Conor Daly

While a full-time Verizon IndyCar Series seat is currently out of reach for Conor Daly, a ride for the month of May is more realistic.

The 26-year-old from Noblesville, Indiana, is focused on racing in the 102nd Running of the Indianapolis 500 presented by PennGrade Motor Oil. The INDYCAR Grand Prix on the Indianapolis Motor Speedway road course, where Daly led 14 laps and finished sixth in 2016, is also on his radar if he can raise the funding.

“It’s a lot of money and a long month,” Daly said. “Ideally, I’d love to do the grand prix, too, because that’s a race that we’ve been close to winning as well. Obviously, the 500 is the main thing that we’ve got to raise money for.”

The co-star of Team INDYCAR with Alexander Rossi on CBS’ “The Amazing Race” didn’t land a full-time ride for the 2018 season after being released by AJ Foyt Racing at the end of 2017.

Daly said the most disappointing part of losing his ride was that the team was unable to build on progress made at the end of last year, which included a fifth place at the Bommarito Automotive Group 500 at Gateway Motorsports Park.

“There was a lot of effort put in on the engineering side as drivers to give information to make the car go faster,” he said. “I’m sure that now, it’s just tough to see because you would like to have been able to reap the rewards of the work that you put in. It is what it is, this sport is a business and I understand and I’m cool with it.”

The 2010 Pro Mazda presented by Cooper Tires champion noted that, while the struggle is like 2015 when he first sought a full-time ride, it is more frustrating this time around.

“It’s certainly a different feeling having been full time for two years than in 2015 when I didn’t have a full-time ride yet,” said Daly, who drove a full season for Dale Coyne Racing in 2016 before joining the Foyt team last year.

“Now that I’ve been in it, I’ve put in the work and, now that I’m out of it, it’s brutal,” he said. “It’s not something that I dwell on because I see what’s going on here, I need to be back in it. I just have to try and put the financial pieces together to make it happen.”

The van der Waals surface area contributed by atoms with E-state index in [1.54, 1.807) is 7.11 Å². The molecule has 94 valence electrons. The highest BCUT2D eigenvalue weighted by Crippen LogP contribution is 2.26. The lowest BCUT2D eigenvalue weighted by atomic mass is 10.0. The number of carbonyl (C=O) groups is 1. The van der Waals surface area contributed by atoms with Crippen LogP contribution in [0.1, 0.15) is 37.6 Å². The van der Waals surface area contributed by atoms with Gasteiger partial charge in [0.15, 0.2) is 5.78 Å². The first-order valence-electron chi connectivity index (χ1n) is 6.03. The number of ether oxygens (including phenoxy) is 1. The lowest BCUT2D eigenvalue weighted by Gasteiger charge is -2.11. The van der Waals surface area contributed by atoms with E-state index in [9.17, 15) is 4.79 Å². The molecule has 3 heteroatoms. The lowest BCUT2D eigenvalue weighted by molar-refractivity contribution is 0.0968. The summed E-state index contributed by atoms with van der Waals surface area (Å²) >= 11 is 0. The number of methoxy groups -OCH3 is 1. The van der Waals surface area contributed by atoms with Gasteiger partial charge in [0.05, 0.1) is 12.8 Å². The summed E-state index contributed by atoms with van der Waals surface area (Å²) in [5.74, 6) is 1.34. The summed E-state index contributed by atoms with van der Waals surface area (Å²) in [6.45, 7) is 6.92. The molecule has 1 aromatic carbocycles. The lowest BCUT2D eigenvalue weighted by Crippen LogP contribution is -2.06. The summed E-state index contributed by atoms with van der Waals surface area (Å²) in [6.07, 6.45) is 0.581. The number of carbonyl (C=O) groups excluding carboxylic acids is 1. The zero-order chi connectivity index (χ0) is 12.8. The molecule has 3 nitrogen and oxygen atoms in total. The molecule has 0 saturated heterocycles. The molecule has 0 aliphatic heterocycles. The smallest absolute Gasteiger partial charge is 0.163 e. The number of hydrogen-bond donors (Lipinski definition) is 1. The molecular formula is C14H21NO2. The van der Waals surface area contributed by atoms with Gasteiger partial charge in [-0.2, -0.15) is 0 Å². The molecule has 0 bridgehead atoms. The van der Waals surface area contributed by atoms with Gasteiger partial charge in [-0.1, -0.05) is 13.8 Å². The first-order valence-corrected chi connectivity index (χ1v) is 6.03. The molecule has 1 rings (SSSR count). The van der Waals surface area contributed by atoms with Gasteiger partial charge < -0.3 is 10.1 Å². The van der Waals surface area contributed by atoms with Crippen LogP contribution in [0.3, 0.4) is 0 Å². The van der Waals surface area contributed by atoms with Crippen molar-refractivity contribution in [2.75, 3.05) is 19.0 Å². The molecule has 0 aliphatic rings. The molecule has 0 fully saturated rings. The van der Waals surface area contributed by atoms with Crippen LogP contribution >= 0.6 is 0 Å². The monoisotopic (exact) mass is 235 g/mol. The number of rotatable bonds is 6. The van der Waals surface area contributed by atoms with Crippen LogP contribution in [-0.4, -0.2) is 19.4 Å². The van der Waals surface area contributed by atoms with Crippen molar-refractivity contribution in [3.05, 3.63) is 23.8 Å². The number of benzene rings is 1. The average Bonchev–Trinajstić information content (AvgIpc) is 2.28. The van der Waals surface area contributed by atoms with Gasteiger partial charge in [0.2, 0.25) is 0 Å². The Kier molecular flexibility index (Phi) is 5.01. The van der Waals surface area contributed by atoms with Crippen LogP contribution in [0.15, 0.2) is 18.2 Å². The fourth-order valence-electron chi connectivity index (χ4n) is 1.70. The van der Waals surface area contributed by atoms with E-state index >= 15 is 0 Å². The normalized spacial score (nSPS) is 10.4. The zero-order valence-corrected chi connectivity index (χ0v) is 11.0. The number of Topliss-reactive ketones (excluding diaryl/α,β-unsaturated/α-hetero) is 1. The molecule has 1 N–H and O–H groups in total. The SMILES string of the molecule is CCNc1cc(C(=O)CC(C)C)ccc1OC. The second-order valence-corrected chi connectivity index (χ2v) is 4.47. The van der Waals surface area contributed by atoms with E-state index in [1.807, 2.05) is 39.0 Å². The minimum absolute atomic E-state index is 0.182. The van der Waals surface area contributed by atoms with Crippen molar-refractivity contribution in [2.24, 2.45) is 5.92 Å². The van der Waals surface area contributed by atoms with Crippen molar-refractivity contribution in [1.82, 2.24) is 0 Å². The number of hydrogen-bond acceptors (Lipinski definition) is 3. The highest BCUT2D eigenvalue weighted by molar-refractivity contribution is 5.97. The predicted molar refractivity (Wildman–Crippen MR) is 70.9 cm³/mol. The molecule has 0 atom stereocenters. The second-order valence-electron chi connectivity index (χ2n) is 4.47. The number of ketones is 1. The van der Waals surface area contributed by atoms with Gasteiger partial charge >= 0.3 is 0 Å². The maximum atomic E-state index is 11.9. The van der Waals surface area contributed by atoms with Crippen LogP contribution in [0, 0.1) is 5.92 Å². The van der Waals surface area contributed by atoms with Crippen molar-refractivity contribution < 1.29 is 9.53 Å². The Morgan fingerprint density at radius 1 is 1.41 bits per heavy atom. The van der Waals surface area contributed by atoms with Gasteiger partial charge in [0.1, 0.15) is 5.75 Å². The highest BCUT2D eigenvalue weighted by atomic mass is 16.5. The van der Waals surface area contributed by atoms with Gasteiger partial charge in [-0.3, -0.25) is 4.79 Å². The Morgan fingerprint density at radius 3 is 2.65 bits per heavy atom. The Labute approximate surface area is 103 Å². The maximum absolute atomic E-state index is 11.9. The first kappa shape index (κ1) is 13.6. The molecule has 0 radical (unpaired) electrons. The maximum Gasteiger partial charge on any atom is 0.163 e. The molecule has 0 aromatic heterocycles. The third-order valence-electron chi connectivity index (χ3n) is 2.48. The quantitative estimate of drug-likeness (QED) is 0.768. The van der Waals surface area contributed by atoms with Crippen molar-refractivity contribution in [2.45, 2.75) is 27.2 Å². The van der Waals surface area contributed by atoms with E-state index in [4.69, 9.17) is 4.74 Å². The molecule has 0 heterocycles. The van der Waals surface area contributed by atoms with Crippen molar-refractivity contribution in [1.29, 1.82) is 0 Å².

Daly’s best finish in 40 starts was second place in the second race of the Chevrolet Detroit Grand Prix presented by Lear in 2016. He did have three top-10s in the final five races with Foyt last season.

“It takes a lot to sustain yourself in this sport with incredible talents,” he said. “I do feel like you’re easily forgotten – almost too easily forgotten. It’s tough to see that because I feel like I’ve put in a lot of effort to work hard at this sport.

“I hope to finally prove to people by standing on top of a podium instead of a second place and saying, ‘This is what I want to do with my life and this is what I’m dedicated to.’”

A return to Dale Coyne Racing for the Indy 500 is a possibility. Daly pointed to their previous success together in 2016 and the team’s pace at Indianapolis last year, when rookie Ed Jones placed third and Sebastien Bourdais was fastest until a qualifying attempt crash sidelined him.

“I know the Coyne guys really well,” Daly said. “I love Dale, I love their engineering squad, they were nearly on pole last year, their cars were flying. I would love to try and organize a deal with Dale if we can, but we just have to work through things.”

For team owner Dale Coyne, the feeling is mutual. He said the team plans to expand to four cars for “The Greatest Spectacle in Racing,” adding that Daly is under consideration.

“Conor is in there, for sure,” Coyne said. “I love him to pieces. He always raced very solidly. I think we can do great things this year.

“He got fifth at Gateway last year, his oval experience has gotten better. If you give him a good car, I think he can run up front.”